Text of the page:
Inactivation of beta1 integrin induces proteasomal degradation of Myc oncoproteins
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Manabu Sasada1,2,3,4, Takuya Iyoda1,5, Tatsufumi Asayama1, Yusuke Suenaga4, Shunsuke Sakai1, Naoya Kase1, Hiroaki Kodama6, Sana Yokoi4, Yoichiro Isohama2,3 and Fumio Fukai1,2
1 Department of Molecular Pathophysiology, Faculty of Pharmaceutical Sciences, Tokyo University of Science, Chiba, Japan
2 Translational Research Center, Research Institute of Science and Technology, Tokyo University of Science, Chiba, Japan
3 Laboratory of Applied Pharmacology, Faculty of Pharmaceutical Sciences, Tokyo University of Science, Chiba, Japan
4 Cancer Genome Center, Chiba Cancer Center Research Institute, Chiba City, Chiba, Japan
5 Department of Pharmacy, Faculty of Pharmaceutical Sciences, Sanyo-Onoda City University, Sanyo-Onoda City, Yamaguchi, Japan
6 Faculty of Science and Engineering, Saga University, Saga, Japan
Keywords: integrin; Myc; proteasomal degradation; fibronectin; neuroblastoma
Abbreviations: ECM: extracellular matrix; Ab: antibody; mAb: monoclonal antibody; FN: fibronectin
Received: February 03, 2019 Accepted: July 15, 2019 Published: August 13, 2019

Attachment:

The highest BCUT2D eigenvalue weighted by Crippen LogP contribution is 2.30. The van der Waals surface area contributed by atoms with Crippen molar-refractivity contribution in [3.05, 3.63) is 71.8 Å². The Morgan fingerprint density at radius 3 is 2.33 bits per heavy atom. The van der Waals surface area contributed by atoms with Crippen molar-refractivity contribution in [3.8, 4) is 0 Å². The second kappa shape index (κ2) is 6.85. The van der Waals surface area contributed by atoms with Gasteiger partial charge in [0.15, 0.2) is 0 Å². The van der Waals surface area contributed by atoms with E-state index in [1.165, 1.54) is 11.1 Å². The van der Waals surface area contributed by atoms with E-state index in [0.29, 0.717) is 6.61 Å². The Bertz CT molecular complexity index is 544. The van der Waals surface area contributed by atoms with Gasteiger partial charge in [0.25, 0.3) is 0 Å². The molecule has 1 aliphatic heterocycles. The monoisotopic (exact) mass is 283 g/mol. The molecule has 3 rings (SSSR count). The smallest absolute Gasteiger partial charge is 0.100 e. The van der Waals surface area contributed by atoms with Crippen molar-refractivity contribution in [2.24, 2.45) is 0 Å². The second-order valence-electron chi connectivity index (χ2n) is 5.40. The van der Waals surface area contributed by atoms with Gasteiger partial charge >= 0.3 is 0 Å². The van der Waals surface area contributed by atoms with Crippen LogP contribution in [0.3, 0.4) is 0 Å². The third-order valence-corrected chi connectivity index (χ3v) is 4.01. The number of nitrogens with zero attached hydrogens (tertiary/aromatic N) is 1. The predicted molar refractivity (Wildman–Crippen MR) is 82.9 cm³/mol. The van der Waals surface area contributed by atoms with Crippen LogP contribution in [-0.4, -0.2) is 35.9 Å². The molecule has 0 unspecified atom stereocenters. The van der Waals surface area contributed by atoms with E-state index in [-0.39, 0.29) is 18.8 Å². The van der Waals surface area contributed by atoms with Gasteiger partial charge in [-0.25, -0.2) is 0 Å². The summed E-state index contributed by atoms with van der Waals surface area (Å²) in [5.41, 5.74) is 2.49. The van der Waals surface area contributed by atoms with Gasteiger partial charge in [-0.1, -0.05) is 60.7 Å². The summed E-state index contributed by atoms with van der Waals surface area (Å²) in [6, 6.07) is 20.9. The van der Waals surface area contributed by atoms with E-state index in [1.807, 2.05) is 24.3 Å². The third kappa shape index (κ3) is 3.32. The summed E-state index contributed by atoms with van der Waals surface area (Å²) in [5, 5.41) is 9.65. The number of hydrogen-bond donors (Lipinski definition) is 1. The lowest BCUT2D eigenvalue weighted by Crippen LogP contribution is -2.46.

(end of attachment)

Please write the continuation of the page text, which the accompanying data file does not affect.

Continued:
The MYC family oncogenes (MYC, MYCN, and MYCL) contribute to the genesis of many human cancers. Among them, amplification of the MYCN gene and over-expression of N-Myc protein are the most reliable risk factors in neuroblastoma patients. On the other hand, we previously found that a peptide derived from fibronectin, termed FNIII14, is capable of inducing functional inactivation in β1-integrins. Here, we demonstrate that inactivation of β1-integrin by FNIII14 induced proteasomal degradation in N-Myc of neuroblastoma cells with MYCN amplification. This N-Myc degradation by FNIII14 reduced the malignant properties, including the anchorage-independent proliferation and invasive migration, of neuroblastoma cells. An in vivo experiment using a mouse xenograft model showed that the administration of FNIII14 can inhibit tumor growth, and concomitantly a remarkable decrease in N-Myc levels in tumor tissues. Of note, the activation of proteasomal degradation based on β1-integrin inactivation is applicable to another Myc family oncoprotein, c-myc, which also reverses cancer-associated properties in pancreatic cancer cells. Collectively, β1-integrin inactivation could be a new chemotherapeutic strategy for cancers with highly expressed Myc. FNIII14, which is a unique pharmacological agent able to induce β1-integrin inactivation, may be a promising drug targeting Myc oncoproteins for cancer chemotherapy.
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